Ef 2 A dui ABE Au oe inh fee tee Pe OO Ret de Se SS area BCH seed eee ee oe flow rate at actual condition APS * Sig eed a3 le adhere 8 ae os air horsepower ARS ct be ss Beanies Bk aspect ratio Pooky gee inane! bh ak ae eg ee oas A phe ead Slot area Bick asa PS BS oo ook ee oe barometric pressure GHP: Mecoree Beta hoe: ee ASS brake horsepower DADs sede 8 Seah hae brake horsepower, actual bhpe. ve ee WOE A brake horsepower, standard air Dt.” te te degregeenr delay na hree ie Gree British thermal unit btthcc sc. eo eee OS SE ees btu/hr Cer ok een Dd i Soba Bae Gos coefficient of entry CIM. -jatechs Wis a eee o cubic feet per minute CLR eo Sand LBA hey centerline radius Doe id Se Reet Apa th A ae aes diameter is Sh Ahk Ge he ees oe ade ae get density factor EET. sceesin taba oy ong Amar as aes es effective temperature PAs seh talk RA eas degree, Fahrenheit Bijele foe eae eS duct entry loss coefficient Pajcaperdteves d.6: Mt apie ee eta te elbow loss coefficient Fa eect bo ate te ke Hewes Go dah entry loss coefficient PDI <b 5 RE tee hs ee Pea feos Ge 2 feet per minute EPSPs gee hin @ te Ae EAS Ee ars feet per second Fey tahoe he Ee es slot loss coefficient TET partectuearbete Miwa tes seh ath soc hee choad square foot fk. ea AS EE SS laa e eh ws cubic foot Be yh cae Bah ou & hie Re gravitational force, ft/sec/sec SPM G dol any Pei at eh ee gallons per minute OT 5 dense Se! of Se ON Toes Wale, een hace Sy ess ele oe grains lige Bie! eb R LES RASS ee duct entry loss Wiis ema cote Le elt cao Ml ei overall hood entry loss Wad tise ee SAG BAe ate eae ES elbow loss Pigg ca eh ral og ie Bee Sey A A oh pe a ie a entry loss HEPA ....... high-efficiency particulate air filters Apidae hate tl Be esta BS loss in straight duct run He eee ty 2S Bk ee duct loss coefficient Ap? sScee yas Bk eet ou ee elk Nb A horsepower HE ee ok eS ei aie Be She io auieal @ oa hour Ne ee etd elt Ge aha td slot or opening entry loss VAS Aegis 2. coed te Wine Ad RE a Se at AB A ES eee inch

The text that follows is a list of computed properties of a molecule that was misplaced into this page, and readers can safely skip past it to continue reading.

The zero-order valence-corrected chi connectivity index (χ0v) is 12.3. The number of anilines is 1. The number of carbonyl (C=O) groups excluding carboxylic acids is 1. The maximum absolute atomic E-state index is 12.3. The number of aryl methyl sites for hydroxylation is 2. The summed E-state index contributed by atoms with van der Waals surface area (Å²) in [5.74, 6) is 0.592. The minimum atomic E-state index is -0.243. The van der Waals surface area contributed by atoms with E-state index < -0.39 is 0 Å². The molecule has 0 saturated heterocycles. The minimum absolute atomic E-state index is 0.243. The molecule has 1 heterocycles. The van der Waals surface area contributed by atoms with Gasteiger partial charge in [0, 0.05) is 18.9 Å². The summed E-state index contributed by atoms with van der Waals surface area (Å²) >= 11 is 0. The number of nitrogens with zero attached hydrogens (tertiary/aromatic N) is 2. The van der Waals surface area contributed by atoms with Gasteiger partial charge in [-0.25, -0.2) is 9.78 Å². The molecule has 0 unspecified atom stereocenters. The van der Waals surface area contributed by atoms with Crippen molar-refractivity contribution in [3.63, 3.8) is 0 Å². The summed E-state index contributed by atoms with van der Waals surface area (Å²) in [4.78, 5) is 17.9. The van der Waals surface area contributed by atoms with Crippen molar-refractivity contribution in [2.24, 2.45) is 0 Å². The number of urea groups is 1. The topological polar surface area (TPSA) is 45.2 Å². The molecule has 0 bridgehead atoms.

1 8.8, Ske Br oe od ADS ages om square inch TWEE rs che opted nes i. A me es ae Beats inches water gauge IBes 9 glare due debe meted Oh Genes & pound WOT 2 o8h ge. cach ech a dak eee ee AA SE ah ag! pound mass LEL* s&s afeu 8s piece hele se lower explosive limit MEF $ fog aren ek Ge BARRY mechanical efficiency MG as Fed a tubal Bada s et eee anges milligram MING Agsioe tee ie ate, Aang Bl ses minute TANS 0%, 4 4 atate a Sia iP Sa, poh es millimeter MRT a can Rod ee ee mean radiant temperature MW. org: ds Ae a ae ahs ok molecular weight Dh ale Saeed coi ae Ae 42 4 density of air in Ib/ft? DPM) 3.6) win Poh SAE SB hae parts per million PSE: 205.4 a aco dye lo BL ae WAP ee pounds per square inch PWReiid te Go Se ee Ae ead le id power ite FecaQreck be Sms Sic ds OE Be aoe flow rate in cfm Onn fog ata e ey corrected flow rate at a junction Re 2 ys Sera toe atte te A ¥ pie S Sod degree, Rankin RES 2 5 eek at ek ale fate oe relative humidity PPM 2. 5h Rak ds ok Ee revolutions per minute SCHM: sf ewido a 0k flow rate at standard condition SEPM ace setae hee a surface feet per minute SP Blt ioe any he tas don pare co specific gravity SP ses! ee sertene Gabe ea es & Searcy static pressure OP pie Sok higher static pressure at junction of 2 ducts SPke: tite ee al Gl ee GO ew BA hood static pressure Det wate le Se ROA Sp, system handling standard air SDP 8.5 teeta standard temperature and pressure GN? o> ite dei k ee ar etn the Threshold Limit Value TP aires ict A a Be oe BRR Gh on A total pressure Mi 2 Sidh Tints A ee ne Ak th Wate, Boag velocity, fpm Vay Bead i tech ey oe Se Spee, dikateoe De duct velocity VPS 2 Soke dc deen Byte aye Selec eed velocity pressure WP av eriraye dk fd) ee ate duct velocity pressure MP oe sg Reels See ee ee resultant velocity power MiP Bch ts Fas ti bya Ble aly Wit slot velocity pressure Vid daskvg pik chet, de dod oe Re es Slot velocity Vi as Ue ATAU wg Ae Wisede eS duct transport velocity We so ska feos Bie Gap TE ay SP ead Gi cin de eae ce aha watt